Time: 123 mins.
Rating: Not Rated
Academy Award nomination for Best Screenplay.
Gary Cooper captures the heart and soul of the every man in this political drama about finding self-worth and gaining respect for humanity. Those familiar with Capra's classic tale IT'S A WONDERFUL LIFE will find common themes in this story of a drifter conned into helping the world become a better place for the gain of a crooked politician. Stanwyck plays the spunky writer who dreams up John Doe in order to save her job and ends up falling in love with the man he's become. Though romance plays a small part, this film is, at heart, a social commentary about life in America that's frighteningly relevant to what's going on in the world today. Frankly, it's slightly disheartening to see how little humanity has changed in 60 years. You'd think by now, a film with the simple message of building community and common decency would no longer be needed. Unfortantely, in the days of road rage and useless lawsuits, it's more viable than ever.
The film begins with Ann Mitchell (Stanwyck) about to lose her writing job at a tabloid in a massive round of layoffs. To get back at her boss for firing her, even though she has a family to support, she makes up her final column, ranting about the injustice of the world. In the missive, "John Doe" threatens to jump off City Hall on Christmas Eve in protest of the way society treats the common man. Having no choice the paper prints the column, which causes no amount of trouble for the mayor and other leading city politicians. When the paper's competition claims the letter is a fraud, Henry Connell (Gleason), Managing Editor of The New Bulletin, has two options on how to handle the situation: agree, and be seen as a lying fool; or, as Ms. Mitchell suggests, hire someone to become John Doe and use him as a mouthpiece to promote leading issues of the day. According to sales figures, his pledge sparked something in the average person. If they're looking for greater revenue and expanded circulation, this is just the story that could do it.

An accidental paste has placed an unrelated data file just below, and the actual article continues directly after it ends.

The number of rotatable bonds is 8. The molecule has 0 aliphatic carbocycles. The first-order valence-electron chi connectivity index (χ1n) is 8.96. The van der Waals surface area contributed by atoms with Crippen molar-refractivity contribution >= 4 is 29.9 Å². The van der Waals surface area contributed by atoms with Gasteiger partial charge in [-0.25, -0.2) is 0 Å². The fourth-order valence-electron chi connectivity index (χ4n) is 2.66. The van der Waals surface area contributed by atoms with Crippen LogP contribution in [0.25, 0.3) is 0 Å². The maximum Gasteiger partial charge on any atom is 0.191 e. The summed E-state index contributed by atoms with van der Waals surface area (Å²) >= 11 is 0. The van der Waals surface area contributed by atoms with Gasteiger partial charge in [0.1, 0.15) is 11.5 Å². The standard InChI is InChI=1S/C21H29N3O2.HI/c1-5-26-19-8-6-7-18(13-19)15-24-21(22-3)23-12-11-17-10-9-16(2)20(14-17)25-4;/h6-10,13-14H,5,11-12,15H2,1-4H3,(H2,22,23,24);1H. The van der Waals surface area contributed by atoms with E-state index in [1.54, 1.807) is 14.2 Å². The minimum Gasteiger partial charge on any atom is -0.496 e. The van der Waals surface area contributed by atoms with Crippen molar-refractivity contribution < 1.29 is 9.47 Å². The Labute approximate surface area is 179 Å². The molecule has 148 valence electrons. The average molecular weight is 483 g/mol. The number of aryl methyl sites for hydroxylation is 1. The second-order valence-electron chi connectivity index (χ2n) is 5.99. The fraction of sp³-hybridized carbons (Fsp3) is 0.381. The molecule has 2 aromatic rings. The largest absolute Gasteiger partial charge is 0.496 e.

Seeing the potential, Connell agrees to Ann's plan, hiring her back to write the pieces and find their man. There are plenty of hard-up souls claiming they wrote the letter, looking for a hand up, but when they meet Long John Willoughby (Cooper), an ex-minor league pitcher, they know he's their man. John's actually looking for a real job, so he can earn the money to get his arm fixed, but isn't in a position to refuse their offer. A warm bed, nice clothes and three square meals a day seems to be a fair trade for a tiny, white lie. Besides, the cause to expose the crooked politicians and greedy corporations is a good one. His best friend, The Colonel (Brennan), doesn't agree.
Once you start accepting money from people, they own you and he's not about to be tied down by anyone. He tries to warn John that this situation will not work out to his advantage, but he won't listen. His major league dreams are so close he can touch them. If he has to play the local hero to make them come true, so be it. What he fails to realize is how successful this little endeavor becomes. Thanks to Ann's support and speech writing skills, he is soon the toast of America, an inspiration for all the "John Does" to reach out to their neighbors and help the less fortunate. He tries to disappear with the Colonel, but it's no use. He's touched a nerve and the people won't let him go.